• It's trivial. Write a test_foo.py module with a test_foo function. Run nose.
    • Unifies all the different test APIs.
    • Supports test fixtures via setup and teardown functions.
    • To test multiple apps: nosetests -w package0 -w package1 ...
    • If you have a lot of code, he recommends using nose from a Python script, not from the CLI.
    • The plugins are great.
  • Selenium:
    • This is GUI testing.
    • Test your AJAX.
    • Limited to a single Web site.
    • Really slick way to run tests in your browser.
    • You can script tests in Python.
    • Writing the scripts can be tedious, and they are fragile.
    • Useable for cross browser testing: Firefox, IE, Safari, Opera, etc.
    • Avoid it unless you're using AJAX.
  • My question: my tests pass, but I get bugs for cases I didn't consider:
    • You'll never:
      • Have complete code coverage.
      • Have tests for every situation.
      • Get away from the need for exploratory testing.
    • Automated tests free you up to do more exploratory testing.
    • When you find a bug, write test cases to try to flush out nearby bugs.
  • twill:
    • Speaker wrote it, and he likes it.
    • It's just a simple layer on top of other libraries.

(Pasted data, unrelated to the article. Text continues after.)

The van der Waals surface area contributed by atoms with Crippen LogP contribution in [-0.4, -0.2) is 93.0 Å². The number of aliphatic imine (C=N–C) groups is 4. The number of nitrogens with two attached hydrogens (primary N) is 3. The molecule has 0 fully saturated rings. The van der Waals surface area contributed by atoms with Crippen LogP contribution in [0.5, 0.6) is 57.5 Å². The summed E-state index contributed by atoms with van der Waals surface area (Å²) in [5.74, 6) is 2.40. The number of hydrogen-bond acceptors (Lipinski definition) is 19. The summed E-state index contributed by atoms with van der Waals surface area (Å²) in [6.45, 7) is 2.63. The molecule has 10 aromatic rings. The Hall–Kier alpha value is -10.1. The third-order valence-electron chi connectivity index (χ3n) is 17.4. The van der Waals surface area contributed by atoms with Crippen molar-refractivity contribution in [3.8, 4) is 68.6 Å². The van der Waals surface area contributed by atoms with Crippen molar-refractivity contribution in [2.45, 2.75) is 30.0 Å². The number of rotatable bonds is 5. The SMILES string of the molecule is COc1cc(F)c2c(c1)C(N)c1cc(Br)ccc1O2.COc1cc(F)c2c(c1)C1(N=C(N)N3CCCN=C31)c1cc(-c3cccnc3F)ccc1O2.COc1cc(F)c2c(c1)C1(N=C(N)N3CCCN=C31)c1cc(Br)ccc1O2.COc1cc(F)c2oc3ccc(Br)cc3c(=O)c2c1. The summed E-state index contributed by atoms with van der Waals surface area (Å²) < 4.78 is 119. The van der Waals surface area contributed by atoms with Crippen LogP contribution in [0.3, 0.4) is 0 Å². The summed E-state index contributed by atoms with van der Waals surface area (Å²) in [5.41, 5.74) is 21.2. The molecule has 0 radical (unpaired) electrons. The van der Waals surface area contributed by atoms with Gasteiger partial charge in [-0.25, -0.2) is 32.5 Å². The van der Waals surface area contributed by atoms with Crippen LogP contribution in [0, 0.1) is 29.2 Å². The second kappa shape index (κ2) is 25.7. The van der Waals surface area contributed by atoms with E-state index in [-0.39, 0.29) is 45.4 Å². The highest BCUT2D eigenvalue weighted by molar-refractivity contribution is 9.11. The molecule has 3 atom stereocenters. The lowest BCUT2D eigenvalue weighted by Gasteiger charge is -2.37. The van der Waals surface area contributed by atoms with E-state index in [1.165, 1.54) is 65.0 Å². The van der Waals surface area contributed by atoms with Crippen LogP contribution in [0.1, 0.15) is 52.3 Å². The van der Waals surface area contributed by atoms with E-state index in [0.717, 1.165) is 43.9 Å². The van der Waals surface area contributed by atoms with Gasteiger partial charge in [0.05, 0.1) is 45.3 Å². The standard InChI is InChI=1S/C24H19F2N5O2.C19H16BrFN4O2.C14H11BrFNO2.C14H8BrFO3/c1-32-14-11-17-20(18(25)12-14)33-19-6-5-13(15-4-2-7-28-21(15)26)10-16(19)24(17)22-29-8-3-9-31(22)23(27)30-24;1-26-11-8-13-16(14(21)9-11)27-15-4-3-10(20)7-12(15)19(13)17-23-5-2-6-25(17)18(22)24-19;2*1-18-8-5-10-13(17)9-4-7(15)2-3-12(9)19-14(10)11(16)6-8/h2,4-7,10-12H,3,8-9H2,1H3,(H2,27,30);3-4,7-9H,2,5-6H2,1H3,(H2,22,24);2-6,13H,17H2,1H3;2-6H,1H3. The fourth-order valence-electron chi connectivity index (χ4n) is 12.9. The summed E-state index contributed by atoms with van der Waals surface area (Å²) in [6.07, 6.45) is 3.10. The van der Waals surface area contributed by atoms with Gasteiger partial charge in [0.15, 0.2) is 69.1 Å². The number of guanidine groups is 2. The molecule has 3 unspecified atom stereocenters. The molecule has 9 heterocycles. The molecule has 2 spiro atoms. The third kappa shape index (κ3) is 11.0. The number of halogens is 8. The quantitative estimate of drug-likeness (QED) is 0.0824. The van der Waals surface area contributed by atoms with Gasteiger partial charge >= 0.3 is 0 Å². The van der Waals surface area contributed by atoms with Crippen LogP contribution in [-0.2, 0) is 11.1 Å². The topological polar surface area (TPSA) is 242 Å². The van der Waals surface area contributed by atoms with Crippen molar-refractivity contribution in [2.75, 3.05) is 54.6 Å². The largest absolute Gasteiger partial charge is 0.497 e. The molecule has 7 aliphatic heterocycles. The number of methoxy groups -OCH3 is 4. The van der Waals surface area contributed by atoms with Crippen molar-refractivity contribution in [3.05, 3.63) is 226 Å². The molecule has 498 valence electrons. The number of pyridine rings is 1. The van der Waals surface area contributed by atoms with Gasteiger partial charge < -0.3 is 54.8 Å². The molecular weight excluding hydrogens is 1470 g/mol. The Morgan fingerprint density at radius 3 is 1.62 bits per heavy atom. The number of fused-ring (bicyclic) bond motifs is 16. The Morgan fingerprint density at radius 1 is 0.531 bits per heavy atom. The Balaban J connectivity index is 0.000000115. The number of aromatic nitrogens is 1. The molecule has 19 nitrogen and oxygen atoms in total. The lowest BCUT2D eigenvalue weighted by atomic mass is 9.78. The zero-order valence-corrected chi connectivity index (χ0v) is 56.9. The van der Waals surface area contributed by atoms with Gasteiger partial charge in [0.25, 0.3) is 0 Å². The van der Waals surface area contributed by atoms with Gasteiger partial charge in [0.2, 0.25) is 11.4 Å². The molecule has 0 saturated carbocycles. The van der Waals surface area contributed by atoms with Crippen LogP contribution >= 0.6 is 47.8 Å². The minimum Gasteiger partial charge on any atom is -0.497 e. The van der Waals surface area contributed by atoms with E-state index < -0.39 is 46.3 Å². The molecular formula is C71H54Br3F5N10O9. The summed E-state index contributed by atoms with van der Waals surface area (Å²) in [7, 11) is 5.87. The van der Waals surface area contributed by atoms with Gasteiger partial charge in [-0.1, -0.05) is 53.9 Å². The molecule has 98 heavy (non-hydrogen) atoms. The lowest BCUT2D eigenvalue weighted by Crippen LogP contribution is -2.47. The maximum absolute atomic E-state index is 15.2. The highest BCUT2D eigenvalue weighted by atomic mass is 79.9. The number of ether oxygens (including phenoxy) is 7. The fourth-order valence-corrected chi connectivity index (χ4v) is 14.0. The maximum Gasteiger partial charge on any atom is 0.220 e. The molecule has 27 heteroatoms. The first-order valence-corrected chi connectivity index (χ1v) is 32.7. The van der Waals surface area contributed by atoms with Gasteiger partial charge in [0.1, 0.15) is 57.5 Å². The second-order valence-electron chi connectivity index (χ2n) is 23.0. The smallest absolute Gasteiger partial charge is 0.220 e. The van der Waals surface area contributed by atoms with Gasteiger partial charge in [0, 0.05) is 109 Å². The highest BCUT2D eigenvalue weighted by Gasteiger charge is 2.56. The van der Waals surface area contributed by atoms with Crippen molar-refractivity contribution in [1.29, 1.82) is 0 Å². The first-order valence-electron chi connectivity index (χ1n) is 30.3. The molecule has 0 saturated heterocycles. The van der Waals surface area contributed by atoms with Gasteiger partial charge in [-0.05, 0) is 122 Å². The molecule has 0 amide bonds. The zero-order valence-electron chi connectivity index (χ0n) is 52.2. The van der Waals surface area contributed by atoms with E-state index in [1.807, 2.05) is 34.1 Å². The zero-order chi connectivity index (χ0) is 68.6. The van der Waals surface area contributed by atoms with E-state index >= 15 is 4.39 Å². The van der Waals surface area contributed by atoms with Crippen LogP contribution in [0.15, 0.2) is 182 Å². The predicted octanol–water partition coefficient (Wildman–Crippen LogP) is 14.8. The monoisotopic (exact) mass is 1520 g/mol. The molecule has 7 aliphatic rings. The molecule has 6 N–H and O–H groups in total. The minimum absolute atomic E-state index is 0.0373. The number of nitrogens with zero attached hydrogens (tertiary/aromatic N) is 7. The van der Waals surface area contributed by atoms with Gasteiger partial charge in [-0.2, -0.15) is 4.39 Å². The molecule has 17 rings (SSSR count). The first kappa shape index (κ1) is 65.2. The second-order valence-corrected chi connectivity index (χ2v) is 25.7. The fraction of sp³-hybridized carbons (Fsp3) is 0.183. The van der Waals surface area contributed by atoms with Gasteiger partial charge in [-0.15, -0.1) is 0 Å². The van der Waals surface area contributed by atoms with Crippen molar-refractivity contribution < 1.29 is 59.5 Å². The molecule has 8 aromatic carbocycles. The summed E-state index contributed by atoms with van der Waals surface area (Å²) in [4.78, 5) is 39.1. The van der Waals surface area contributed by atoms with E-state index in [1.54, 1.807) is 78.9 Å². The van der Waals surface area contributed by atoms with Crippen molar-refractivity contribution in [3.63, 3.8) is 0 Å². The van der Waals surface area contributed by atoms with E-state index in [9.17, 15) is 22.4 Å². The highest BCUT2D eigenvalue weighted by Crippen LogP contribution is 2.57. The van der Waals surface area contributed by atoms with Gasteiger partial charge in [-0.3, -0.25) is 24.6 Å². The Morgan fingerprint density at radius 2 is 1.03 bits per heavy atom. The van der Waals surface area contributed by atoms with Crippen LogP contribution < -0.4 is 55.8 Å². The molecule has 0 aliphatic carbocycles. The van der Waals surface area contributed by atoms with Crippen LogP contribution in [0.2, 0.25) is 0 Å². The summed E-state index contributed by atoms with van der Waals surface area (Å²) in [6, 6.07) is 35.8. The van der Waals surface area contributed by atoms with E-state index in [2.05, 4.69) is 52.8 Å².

• Code in Python or "twill script".
    • In a sense, it is a scriptable browser, but it doesn't support JavaScript.
    • Run twill from within nose.
    • Can talk to WSGI directly.
    • It's lower level than Paste Fixture:
      • Unlike Paste Fixture, trivially toggle between direct WSGI or a live server.
  • figleaf:
    • A code coverage tool that's not restricted to just the CLI.
    • Code coverage is necessary, but not sufficient.
  • Continuous integration:
    • Continuous integration and buildbot are tremendously useful.
    • Distribute your building and testing across multiple platforms.
    • Tinderbox guys switched to buildbot.
    • For C and C++, he gave a plug for cmake.
    • You need to test in a cleanroom environment, on multiple platforms, in a developer neutral way.
    • Use a Subversion post commit hook to launch it.
  • Most important recommendations:
    • Start with some unit tests, some functional tests, and buildbot.
    • Build test fixtures as you need them, instead of ahead of time.
    • He's not a fan of test driven development.
      • This blew me away since he's foremost in the Python testing community.

PyCon: Introduction

I just got back from PyCon 2007. It was awesome! :-D

I'm going to post summaries of the talks I went to. I'll post them one at a time so as not to overwhelm the reader. Some talks weren't that interesting, but I'll post something brief anyway, just for completeness.

The trip home from Texas to California has taken nine hours so far. It's almost 4 AM, and I'm stuck in the airport until puplic transit starts running in a few hours. On the plane, there was a medical emergency as well as a mechanical malfunction, so the plane had to return to the gate twice! Well, now's a great time to do some blogging!